Marking Readers in Renaissance England
Publication Year: 2009
In a recent sale catalog, one bookseller apologized for the condition of a sixteenth-century volume as "rather soiled by use." When the book was displayed the next year, the exhibition catalogue described it as "well and piously used [with] marginal notations in an Elizabethan hand [that] bring to life an early and earnest owner"; and the book's buyer, for his part, considered it to be "enlivened by the marginal notes and comments." For this collector, as for an increasing number of cultural historians and historians of the book, a marked-up copy was more interesting than one in pristine condition.
William H. Sherman recovers a culture that took the phrase "mark my words" quite literally. Books from the first two centuries of printing are full of marginalia and other signs of engagement and use, such as customized bindings, traces of food and drink, penmanship exercises, and doodles. These marks offer a vast archive of information about the lives of books and their place in the lives of their readers.
Based on a survey of thousands of early printed books, Used Books describes what readers wrote in and around their books and what we can learn from these marks by using the tools of archaeologists as well as historians and literary critics. The chapters address the place of book-marking in schools and churches, the use of the "manicule" (the ubiquitous hand-with-pointing-finger symbol), the role played by women in information management, the extraordinary commonplace book used for nearly sixty years by Renaissance England's greatest lawyer-statesman, and the attitudes toward annotated books among collectors and librarians from the Middle Ages to the present.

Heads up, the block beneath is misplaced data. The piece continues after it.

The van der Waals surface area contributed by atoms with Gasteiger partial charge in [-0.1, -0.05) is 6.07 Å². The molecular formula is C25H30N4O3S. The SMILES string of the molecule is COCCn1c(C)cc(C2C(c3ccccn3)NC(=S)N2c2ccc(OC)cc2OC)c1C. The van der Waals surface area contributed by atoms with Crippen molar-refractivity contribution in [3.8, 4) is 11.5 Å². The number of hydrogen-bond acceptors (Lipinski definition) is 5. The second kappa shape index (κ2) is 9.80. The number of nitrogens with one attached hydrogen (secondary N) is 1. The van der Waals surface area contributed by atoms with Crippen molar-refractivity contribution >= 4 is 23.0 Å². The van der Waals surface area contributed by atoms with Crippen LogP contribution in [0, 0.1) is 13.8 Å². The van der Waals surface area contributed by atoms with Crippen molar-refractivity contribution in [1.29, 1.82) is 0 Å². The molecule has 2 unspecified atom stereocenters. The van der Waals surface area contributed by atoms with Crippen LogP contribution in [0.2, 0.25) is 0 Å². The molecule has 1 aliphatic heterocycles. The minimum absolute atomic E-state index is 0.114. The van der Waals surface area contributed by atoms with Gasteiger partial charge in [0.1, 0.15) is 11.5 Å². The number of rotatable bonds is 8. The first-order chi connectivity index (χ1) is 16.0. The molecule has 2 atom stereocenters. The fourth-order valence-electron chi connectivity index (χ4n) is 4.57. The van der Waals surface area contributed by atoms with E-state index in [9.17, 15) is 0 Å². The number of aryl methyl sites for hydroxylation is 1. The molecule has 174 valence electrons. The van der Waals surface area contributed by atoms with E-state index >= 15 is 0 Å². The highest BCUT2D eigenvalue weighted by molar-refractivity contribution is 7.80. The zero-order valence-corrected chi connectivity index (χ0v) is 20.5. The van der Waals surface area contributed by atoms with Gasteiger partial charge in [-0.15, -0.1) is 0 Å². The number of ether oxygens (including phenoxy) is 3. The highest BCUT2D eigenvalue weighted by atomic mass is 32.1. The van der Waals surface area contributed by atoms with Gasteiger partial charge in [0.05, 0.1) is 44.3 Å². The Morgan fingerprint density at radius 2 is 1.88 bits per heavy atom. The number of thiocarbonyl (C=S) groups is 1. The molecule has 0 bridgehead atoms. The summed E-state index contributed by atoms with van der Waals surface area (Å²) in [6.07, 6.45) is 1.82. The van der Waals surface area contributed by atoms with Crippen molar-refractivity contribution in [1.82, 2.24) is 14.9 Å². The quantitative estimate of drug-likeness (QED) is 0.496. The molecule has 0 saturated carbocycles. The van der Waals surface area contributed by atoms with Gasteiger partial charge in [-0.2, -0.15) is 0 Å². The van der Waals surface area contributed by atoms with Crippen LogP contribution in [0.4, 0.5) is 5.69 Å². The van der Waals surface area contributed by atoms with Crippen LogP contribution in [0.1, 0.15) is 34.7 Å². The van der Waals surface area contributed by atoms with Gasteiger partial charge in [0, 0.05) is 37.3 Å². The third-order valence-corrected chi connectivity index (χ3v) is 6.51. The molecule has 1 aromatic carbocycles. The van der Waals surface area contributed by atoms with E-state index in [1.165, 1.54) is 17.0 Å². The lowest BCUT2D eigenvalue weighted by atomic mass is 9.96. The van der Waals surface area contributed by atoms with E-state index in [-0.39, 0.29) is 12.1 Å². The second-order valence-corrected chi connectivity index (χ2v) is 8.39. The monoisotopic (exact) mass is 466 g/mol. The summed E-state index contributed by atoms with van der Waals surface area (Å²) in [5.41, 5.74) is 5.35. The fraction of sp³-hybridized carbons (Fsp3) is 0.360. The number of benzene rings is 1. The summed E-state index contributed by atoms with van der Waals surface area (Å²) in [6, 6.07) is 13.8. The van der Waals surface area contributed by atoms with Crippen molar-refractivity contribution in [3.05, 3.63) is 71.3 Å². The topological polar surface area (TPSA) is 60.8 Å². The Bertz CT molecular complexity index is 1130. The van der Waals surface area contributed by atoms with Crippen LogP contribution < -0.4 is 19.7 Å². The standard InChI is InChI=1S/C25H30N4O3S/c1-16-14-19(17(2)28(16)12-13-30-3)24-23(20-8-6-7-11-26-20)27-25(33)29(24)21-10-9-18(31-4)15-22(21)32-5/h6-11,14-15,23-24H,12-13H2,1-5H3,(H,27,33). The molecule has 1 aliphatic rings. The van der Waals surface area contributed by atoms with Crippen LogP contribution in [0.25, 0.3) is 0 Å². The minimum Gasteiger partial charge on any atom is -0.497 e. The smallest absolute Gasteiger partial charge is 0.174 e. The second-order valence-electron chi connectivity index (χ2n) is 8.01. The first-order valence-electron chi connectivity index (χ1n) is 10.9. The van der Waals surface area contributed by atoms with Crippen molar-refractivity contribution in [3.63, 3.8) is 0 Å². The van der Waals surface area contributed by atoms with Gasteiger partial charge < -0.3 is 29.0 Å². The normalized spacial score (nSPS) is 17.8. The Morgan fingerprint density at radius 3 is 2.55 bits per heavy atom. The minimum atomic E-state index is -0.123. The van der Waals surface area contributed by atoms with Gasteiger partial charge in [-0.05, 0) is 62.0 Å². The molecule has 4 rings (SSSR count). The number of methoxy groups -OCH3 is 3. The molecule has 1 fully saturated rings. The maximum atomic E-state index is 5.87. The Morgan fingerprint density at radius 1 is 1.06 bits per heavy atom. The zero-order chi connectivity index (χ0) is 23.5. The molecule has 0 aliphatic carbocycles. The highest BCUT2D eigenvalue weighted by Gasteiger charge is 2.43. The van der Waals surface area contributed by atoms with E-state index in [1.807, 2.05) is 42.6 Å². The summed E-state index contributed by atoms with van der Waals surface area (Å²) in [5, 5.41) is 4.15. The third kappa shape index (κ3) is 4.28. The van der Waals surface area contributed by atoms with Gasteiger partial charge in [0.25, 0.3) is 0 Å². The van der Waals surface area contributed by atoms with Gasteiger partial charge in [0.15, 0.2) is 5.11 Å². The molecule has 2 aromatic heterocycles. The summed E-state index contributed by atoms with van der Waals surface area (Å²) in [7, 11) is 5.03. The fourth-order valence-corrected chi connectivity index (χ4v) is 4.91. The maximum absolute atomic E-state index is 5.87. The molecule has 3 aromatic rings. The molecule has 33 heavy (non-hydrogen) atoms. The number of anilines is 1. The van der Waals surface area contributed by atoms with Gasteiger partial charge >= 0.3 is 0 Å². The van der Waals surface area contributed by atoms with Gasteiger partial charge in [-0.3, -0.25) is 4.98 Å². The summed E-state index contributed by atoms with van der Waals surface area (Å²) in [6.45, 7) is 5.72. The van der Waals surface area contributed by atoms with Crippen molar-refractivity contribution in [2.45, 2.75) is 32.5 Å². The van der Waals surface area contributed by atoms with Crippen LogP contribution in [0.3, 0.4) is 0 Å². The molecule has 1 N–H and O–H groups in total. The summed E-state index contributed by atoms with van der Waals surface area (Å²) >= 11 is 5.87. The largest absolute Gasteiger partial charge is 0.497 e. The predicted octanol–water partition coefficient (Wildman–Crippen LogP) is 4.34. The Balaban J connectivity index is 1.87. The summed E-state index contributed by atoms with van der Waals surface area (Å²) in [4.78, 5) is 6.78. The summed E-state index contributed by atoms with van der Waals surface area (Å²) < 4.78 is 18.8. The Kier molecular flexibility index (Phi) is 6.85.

This wide-ranging, learned, and often surprising book will make the marks of Renaissance readers more visible and legible to scholars, collectors, and bibliophiles.
Published by: University of Pennsylvania Press
Series: Material Texts
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List of Illustrations
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In 1985, Roger Stoddard published his seminal catalogue, Marks in Books, Illustrated and Explained, and his opening sentences set an agenda that has challenged a generation of scholars, librarians, conservators, and collectors: ‘‘When we handle books sensitively, observing them...
PART I. OF MARKS AND METHODS
1. Introduction: Used Books
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‘‘Mark my words.’’ So the authors, editors, and printers of English Renaissance texts exhorted their readers; and mark they did, in greater numbers than ever before and more actively, perhaps, than at any time...
2. Toward a History of the Manicule
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Readers who mark their books have always tended to develop systems of signs, a visual shorthand for breaking texts down into manageable sections or signaling key subjects and claims at a glance. In 2002 the Levenger Company published a table on itsWeb site to share the techniques...
3. Reading the Matriarchive